Running a red light, Glasgow, 10 October 2017, Not Guilty
Running a red light is contrary to section 36 of the Road Traffic Act 1988. It carries 3 penalty points.
There are typically two kinds of running a red light case. The first involves a camera built into the red light system. The other – like this case – is when police officers actually see someone whom they believe has ran a red light.
Much like mobile phone cases which we defend, we believe that this type of case can benefit from a locus visit to see exactly what the police officers would have been able to see. In this case it was immediately apparent to us that the police could not be sure whether our client’s light was red or not. We took video of the view available to the police and lodged it as a production for the case.
At trial, the police officer giving evidence claimed to be in a completely different location with a completely different view. We cross-examined him on this point. We reminded him that there was CCTV on a nearby building and we also reminded him there was video evidence in this case. Thinking we were referring to CCTV from the building, the police officer suddenly became less clear about his location. To add insult to injury for the Crown, the officer then proceeded to pick out our client’s interpreter as the driver of the car on the day in question.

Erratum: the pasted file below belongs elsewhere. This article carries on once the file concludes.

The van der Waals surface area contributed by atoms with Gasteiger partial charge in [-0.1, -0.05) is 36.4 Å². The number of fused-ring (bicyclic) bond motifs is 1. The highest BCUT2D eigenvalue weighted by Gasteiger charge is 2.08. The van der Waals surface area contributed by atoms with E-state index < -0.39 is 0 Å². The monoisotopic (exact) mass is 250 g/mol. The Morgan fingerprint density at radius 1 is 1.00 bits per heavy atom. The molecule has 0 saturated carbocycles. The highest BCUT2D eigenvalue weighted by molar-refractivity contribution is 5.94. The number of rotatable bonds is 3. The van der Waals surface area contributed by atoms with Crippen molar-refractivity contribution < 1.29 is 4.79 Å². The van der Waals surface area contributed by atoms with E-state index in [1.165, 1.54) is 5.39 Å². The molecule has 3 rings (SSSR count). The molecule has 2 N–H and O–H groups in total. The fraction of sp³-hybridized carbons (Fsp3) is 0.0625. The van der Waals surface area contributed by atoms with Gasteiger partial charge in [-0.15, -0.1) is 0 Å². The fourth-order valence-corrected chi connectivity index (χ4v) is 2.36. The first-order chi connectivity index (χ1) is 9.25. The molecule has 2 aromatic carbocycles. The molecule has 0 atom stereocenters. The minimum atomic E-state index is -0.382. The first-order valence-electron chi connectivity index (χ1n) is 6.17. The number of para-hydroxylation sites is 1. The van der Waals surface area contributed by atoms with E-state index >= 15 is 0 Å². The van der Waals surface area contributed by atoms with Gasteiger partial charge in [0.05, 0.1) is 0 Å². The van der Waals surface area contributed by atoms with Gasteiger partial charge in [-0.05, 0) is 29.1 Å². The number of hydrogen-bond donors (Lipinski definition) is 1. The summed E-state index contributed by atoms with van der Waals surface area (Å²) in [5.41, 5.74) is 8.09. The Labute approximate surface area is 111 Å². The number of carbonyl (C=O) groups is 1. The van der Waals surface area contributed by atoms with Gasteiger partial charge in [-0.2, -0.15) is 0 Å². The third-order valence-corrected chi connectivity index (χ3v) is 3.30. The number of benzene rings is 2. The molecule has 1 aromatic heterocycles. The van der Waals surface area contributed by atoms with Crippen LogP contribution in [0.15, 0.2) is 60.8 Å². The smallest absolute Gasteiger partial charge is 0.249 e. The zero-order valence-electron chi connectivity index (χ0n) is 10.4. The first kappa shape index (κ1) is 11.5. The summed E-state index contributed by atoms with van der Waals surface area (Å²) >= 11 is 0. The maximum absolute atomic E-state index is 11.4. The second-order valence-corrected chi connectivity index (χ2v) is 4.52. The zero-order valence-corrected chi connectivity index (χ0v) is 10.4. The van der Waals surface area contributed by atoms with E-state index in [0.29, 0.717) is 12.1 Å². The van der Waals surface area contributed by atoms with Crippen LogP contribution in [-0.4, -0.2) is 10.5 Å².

After his evidence was completed the Crown withdrew the charge against our client.
This case was defended by Graham Walker on 10 October 2017 at Glasgow JP Court. Dock identification is very controversial. A witness is often asked to look around and see if they see the alleged offender. O f course, the person in the dock may as well have a sign saying “pick me” round their neck. In this case, however, our client required an interpreter and therefore there were 2 people in the dock (our client and the interpreter). The police officer then proceeded to pick out the interpreter.